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While the economy is rebounding slowly and the U.S. is gradually adding more jobs 4.5 million women remain out of work compared with 3.7 million men. Valerie Wilson, director of race, ethnicity and economy at the Economic Policy Review joins Hari Sreenivasan to discuss why women, especially women of color, continue to be disproportionately impacted by the pandemic.
Yesterday's jobs report showed that only a little over one quarter of the one million jobs economists predicted were actually added in April.
And while the economy may be rebounding slowly, joblessness is impacting women more. There are 4.5 million women still out of work, compared to 3.7 million men.
For more on the unemployment numbers for women, I spoke with Valerie Wilson, director of race, ethnicity and economy at the Economic Policy Institute – a non-profit, non-partisan think tank.
Here we are kind of heading into the second Mother's Day during a pandemic and moms, but women more generally, have been bearing the brunt of the economic costs, haven't they?
Yes, absolutely. You know, when the recession started, when the pandemic started, some of the industries that were hardest hit were the industries that disproportionately employ women. That includes leisure and hospitality, the public sector and even health care to a certain extent.
And then when it kind of went beyond those and we saw sort of the economic ripple effects happening in one community after another, we saw job losses also translate into what happened in the household and who decided who was going to stick around to take care of the kids.
Child care responsibilities disproportionately fall on women. And so at a time when everyone was home, children and parents, women clearly took on more of those responsibilities, but they took on those responsibilities at the same time that they would usually be working. So there was some difficult tradeoffs.
And that translates into whether being on that kind of corporate track or what's also known as the mommy track. Right. I mean, that that can have longer term consequences even if you're able to come back to jobs full time.
Yeah, being outside of the workforce for an extended period of time definitely has costs associated with that. Whether or not women reenter the workforce in a similar kind of job that they had before that period of time is time when you're not earning anything. And so it's an interruption in their earnings that also is difficult to make up, especially since women already experience a gender pay gap.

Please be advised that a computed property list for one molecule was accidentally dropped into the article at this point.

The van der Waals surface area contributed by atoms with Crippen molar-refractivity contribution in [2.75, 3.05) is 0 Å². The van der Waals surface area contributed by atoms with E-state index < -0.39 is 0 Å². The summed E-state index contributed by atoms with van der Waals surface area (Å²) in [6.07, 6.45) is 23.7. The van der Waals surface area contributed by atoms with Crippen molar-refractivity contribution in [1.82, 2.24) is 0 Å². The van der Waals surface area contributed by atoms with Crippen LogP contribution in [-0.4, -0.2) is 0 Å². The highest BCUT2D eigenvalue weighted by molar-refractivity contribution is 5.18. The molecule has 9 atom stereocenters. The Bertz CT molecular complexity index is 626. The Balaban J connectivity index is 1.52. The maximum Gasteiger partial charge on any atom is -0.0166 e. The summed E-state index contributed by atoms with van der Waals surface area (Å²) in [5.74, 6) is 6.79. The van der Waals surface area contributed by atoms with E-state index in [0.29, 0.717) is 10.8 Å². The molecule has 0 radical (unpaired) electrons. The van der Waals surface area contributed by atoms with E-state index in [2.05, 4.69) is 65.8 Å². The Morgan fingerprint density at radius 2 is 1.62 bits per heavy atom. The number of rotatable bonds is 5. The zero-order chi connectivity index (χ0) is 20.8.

And what are we seeing in terms of the employment numbers and the jobs numbers that come out? Is there still a level of inequity here?
When we look across different racial and ethnic groups in particular, we see that the pace of the recovery is definitely uneven. The Black unemployment rate is still nearly 10 percent, while the Latino unemployment rate is just under eight percent and the white unemployment rate is closer to five percent. So although at the beginning of the pandemic, everyone's unemployment rates rose by roughly the same amount, they are not falling by the same amount as this recovery continues.
Is there any kind of a silver lining here? I mean, do we have a better understanding of the gender normative roles that we've been playing in the households? Who's taking care of the kids and how really hard it is to take care of children?
I mean, I would hope so. I would hope that there's more awareness of what it takes. And so, you know, I hope as a nation, while we've all been at home, mothers and fathers together, in households where there is only a mother are only a father, I would hope the broader community of this society appreciates the work that women do and in particular, our care workers.
Valerie Wilson from the Economic Policy Institute, thanks so much.
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